May 19th, 2010
In general, public health officials in this country do an amazing job with limited resources. While not all their decisions are optimal, or are proven correct by later events, most public health officials can be be trusted to generally act in the public interest.
During the Bush years I was afraid that one effect of the overt politicization of so many government agencies would be to reduce further the public trust in government bureaucrats. In public health, especially, control of all sorts of problems, from infectious disease to pollution, depend upon trust.
One agency that was affected by Bush-imposed bad management was the Centers for Disease Control and Prevention. Now the Washington Post brings an account of high CDC officials covering up the extent of lead poisoning caused by water in Washington DC. The effects of official lying by health officials are extremely corrosive. When a future crisis hits, people will be less willing to trust official statements. Society suffers greatly when this type of trust is eroded.
CDC misled public on health risks of lead in D.C. water, investigation finds
By Carol D. Leonnig
The nation’s premier public health agency knowingly used flawed data to claim that high lead levels in the District’s drinking water did not pose a health risk to the public, a congressional investigation has found. And, investigators determined, the agency has not publicized its later internal research showing the problem did harm children and continues to endanger thousands of city residents.
A House investigative subcommittee concludes the Centers for Disease Control and Prevention made “scientifically indefensible” claims in 2004 that high lead in the water was not causing any noticeable harm to the health of city residents. The CDC hurriedly published its analysis though officials knew the research relied on incomplete and misleading blood test results that played down the health impact, the investigation found.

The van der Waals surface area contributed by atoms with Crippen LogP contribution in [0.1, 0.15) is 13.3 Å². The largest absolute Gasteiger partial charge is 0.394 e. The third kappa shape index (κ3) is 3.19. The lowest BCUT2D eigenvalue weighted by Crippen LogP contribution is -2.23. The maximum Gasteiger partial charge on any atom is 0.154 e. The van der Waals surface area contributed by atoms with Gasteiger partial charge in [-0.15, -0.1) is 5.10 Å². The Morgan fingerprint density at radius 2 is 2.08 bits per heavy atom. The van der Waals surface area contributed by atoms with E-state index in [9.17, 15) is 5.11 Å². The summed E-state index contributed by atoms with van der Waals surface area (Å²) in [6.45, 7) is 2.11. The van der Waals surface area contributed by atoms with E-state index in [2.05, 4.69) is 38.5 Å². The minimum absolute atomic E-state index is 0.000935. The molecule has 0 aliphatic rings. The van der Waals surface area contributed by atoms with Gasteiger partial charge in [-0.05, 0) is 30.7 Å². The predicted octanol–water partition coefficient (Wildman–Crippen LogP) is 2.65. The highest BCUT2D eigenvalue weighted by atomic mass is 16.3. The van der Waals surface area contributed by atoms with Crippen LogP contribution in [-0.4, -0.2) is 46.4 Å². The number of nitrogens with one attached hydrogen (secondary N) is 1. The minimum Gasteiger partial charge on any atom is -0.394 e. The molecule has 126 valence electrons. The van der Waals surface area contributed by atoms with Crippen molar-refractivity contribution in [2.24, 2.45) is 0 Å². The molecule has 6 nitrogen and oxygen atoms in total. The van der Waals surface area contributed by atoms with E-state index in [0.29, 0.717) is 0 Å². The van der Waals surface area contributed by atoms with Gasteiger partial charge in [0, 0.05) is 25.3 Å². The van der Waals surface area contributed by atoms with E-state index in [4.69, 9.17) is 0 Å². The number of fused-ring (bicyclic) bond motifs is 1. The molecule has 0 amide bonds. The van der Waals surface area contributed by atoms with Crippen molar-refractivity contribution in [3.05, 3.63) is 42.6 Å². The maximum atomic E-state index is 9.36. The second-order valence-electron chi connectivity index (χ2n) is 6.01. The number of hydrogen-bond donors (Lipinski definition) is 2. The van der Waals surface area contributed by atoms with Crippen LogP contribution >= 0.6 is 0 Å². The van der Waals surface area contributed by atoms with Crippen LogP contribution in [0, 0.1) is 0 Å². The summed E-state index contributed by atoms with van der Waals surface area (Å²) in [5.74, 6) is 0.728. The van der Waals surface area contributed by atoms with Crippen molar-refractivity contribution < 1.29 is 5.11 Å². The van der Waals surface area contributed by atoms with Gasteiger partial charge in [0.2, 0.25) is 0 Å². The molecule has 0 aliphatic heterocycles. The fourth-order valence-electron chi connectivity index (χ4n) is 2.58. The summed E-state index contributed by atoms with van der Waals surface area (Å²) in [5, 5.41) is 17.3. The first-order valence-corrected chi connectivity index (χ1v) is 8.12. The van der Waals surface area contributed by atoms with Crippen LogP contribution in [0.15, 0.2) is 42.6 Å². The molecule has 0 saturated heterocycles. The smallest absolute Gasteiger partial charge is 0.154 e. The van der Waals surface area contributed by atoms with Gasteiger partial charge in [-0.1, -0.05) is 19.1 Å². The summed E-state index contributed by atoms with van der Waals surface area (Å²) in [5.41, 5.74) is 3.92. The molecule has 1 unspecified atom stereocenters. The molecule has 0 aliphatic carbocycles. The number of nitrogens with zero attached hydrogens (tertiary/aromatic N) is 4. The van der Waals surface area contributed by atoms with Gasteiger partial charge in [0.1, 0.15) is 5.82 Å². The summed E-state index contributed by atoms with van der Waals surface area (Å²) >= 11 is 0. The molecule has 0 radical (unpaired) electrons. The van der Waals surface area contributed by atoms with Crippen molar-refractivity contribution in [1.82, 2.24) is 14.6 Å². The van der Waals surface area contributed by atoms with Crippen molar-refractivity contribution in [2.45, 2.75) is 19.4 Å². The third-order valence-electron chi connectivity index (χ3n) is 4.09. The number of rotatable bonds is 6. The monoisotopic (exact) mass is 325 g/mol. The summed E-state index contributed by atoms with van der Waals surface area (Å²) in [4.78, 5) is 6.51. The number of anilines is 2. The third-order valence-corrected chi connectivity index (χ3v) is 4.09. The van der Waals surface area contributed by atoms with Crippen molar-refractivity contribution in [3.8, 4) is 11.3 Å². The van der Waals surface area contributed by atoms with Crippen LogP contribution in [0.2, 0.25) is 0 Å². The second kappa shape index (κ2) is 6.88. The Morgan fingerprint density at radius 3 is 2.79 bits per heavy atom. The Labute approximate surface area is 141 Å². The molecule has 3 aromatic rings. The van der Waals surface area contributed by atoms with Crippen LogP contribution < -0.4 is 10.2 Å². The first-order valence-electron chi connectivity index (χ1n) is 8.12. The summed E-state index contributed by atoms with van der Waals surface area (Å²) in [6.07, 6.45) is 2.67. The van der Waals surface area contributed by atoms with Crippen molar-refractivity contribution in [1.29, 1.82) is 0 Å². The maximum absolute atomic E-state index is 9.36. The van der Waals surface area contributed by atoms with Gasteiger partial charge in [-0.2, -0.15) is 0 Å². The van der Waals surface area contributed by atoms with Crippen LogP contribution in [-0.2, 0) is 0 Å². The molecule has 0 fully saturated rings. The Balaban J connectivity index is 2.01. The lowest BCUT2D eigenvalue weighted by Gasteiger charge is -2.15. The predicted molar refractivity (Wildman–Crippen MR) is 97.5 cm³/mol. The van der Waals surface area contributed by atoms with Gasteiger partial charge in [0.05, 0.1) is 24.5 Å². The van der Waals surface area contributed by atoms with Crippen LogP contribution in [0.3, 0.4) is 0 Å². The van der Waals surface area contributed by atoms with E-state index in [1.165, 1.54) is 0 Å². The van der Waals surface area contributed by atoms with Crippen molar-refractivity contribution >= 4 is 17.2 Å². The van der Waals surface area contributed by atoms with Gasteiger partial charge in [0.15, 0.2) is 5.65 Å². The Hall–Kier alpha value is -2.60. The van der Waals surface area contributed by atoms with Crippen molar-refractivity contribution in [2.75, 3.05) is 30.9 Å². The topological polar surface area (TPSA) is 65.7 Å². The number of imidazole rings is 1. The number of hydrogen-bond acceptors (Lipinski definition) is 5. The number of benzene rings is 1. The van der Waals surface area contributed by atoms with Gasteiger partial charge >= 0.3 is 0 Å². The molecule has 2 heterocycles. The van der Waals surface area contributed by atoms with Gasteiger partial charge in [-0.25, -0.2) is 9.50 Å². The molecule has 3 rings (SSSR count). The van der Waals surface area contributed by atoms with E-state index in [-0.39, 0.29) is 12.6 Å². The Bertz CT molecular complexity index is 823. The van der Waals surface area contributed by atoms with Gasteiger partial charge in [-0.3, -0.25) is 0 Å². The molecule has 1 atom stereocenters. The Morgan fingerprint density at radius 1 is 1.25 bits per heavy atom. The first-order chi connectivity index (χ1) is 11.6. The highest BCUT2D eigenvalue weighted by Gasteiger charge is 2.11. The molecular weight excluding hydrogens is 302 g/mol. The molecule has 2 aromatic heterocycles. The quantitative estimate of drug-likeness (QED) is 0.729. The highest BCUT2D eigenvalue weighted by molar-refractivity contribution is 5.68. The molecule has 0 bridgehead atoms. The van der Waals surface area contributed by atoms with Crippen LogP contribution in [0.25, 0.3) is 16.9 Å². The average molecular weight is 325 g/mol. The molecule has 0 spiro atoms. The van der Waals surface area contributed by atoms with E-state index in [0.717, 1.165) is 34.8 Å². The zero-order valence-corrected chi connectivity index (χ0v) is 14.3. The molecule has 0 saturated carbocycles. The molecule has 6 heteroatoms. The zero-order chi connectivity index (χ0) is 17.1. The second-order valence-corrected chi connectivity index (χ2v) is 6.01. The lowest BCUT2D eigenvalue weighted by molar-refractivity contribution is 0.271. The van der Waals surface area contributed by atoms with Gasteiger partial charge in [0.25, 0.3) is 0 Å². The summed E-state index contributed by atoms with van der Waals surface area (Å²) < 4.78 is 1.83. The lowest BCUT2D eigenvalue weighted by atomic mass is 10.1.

The House science and technology subcommittee investigation, scheduled to be released Thursday, was spurred last year by other scientific journals and Washington Post reporting showing that the 2004 CDC analysis was missing many test results for children who had lead poisoning. With its final report, the committee reveals the missing data showed clear harm to children from the water problem — and that CDC authors knew the data were flawed and in several instances ignored clear indications that their analysis improperly played down the lead risk. It finds the CDC ultimately misled the public and failed in its primary duty.
“The leaders of the CDC lead program, keenly aware of all of these problems even before the publication of the [2004 report], failed in their public health duty to protect and inform the public,” the committee’s investigative report states. “CDC’s actions in publishing — and continuing to stand by [the report] made the problem go away for the agency and the politicians, but not for the parents and the children throughout the nation who will suffer life-time consequences from this misguided document.”
The CDC analysis was largely used to calm public fears in early 2004 during the discovery that 1 million D.C. and Northern Virginia residents had been relying on a water supply with unsafe lead concentrations for at least a year. The study, published in the CDC’s “Morbidity and Mortality Weekly Report,” has since been repeatedly cited around the nation and in foreign countries as evidence that even astronomically high lead levels in water are not cause for concern.
Lead is a toxic metal long known to cause brain damage and developmental delays in fetuses and children when they or their pregnant mothers ingest significant amounts. The CDC analysis was viewed as counter-intuitive, even by some its co-authors: For several years, established researchers had found that children suffered permanent damage from very low levels of lead in their blood, and that infants drinking formula are especially vulnerable to lead poisoning from tainted water.
CDC officials said they are preparing a statement responding to the House subcommittee’s findings.
The House subcommittee’s investigation also chides CDC for not alerting the public to its more thorough subsequent study that directly contradicted its earlier claims. This 2007 research determined there was a clear link between the city’s water problem and lead poisoning in D.C. children. For example, it showed, city children with high lead in their blood were significantly more likely to live in homes with lead pipes, and after the city fixed its water treatment problem, CDC saw a “dramatic reduction” in lead poisoning in young D.C. children.